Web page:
Summer Walker’s Last Day Of Summer
Summer Walker is no stranger to vulnerability. She is uncomfortably comfortable in her own skin, and she has time and time again shed her shell. In just the title Last Day of Summer, it was very telling that this project would be the experience of shedding the oldest version of herself. In that experience, I found myself recreating myself as well. Summer has a knack for unique transitions and beats, and extremely bold lyrics- she manages to keep her values, while speaking her truth in a sense that will help her grow. She flourishes, and while she is relatable, she helps others flourish as well. You go through your pain, sink in it, recognize it and then move on. And if there is an album that embodies what it is to have love faults but to grow from them, it’s Last Day of Summer.
Jorja Smith’s Project 11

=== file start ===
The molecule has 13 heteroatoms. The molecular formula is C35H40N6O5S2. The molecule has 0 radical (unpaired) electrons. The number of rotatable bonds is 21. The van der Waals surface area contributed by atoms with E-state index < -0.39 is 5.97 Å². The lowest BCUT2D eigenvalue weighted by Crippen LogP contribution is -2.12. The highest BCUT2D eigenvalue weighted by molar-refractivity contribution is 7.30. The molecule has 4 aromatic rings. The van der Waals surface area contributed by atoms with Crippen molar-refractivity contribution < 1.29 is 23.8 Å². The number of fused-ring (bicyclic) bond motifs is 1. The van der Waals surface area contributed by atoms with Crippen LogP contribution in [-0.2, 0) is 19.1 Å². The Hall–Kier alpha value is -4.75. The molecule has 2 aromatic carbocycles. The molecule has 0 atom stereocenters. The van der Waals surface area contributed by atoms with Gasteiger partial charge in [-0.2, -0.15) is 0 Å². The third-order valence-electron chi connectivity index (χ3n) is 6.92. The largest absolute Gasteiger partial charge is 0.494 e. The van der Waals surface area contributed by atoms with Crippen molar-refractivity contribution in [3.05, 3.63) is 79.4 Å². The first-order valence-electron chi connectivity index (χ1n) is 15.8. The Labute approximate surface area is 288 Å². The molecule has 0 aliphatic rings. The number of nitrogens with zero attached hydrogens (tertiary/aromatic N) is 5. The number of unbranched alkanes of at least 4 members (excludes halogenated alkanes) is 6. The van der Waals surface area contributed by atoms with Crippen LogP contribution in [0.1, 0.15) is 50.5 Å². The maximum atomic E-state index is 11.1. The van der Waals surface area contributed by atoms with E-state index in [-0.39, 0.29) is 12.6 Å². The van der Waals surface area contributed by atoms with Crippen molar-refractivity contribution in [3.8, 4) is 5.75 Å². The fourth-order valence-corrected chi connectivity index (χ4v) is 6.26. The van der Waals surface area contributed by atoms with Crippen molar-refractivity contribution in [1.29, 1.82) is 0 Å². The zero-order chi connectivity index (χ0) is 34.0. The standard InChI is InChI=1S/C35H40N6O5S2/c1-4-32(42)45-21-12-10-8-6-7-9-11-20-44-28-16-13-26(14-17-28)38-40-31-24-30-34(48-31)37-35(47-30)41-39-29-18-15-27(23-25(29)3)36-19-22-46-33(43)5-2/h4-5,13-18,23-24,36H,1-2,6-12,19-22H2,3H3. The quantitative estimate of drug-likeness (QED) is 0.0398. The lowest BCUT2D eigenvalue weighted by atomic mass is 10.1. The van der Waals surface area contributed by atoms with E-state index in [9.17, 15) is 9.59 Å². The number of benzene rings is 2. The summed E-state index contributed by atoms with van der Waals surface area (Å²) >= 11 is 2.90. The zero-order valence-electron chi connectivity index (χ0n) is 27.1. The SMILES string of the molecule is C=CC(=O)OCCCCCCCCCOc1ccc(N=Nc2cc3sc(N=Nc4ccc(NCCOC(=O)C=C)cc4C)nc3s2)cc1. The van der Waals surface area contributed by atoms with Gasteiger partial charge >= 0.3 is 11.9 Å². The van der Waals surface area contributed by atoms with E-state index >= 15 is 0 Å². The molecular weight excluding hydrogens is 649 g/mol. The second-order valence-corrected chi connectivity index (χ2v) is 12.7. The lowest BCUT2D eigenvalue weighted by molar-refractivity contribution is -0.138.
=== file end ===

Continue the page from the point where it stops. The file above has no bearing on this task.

It has been said that you cannot possibly know anything about Jorja Smith without listening to Project 11. It is one of the strongest freshman EP releases of the decade, and it is essentially what set the tone for her presence in the Neo-Soul R&B genre. It’s easier to write this project off as songs of a then heartbroken teenage girl- but there is a sense of charm that Jorja embodies that not many come across. She beautifully romanticizes what it is to transition because of an aching heart. All at the same time, she reminds you that what she has to say is not to be undermined just because of her age. Jorja is structured in her craft of acoustics and poetry, yet fluid with emotions. When I first came across this project, realizing that Jorja must’ve been only 17 years old when she created it- I found myself deeply resonating with her lyricism. In a spew of metaphors, she conducts a passion for clarity. And it makes it all the more better, that she was coming of age as well.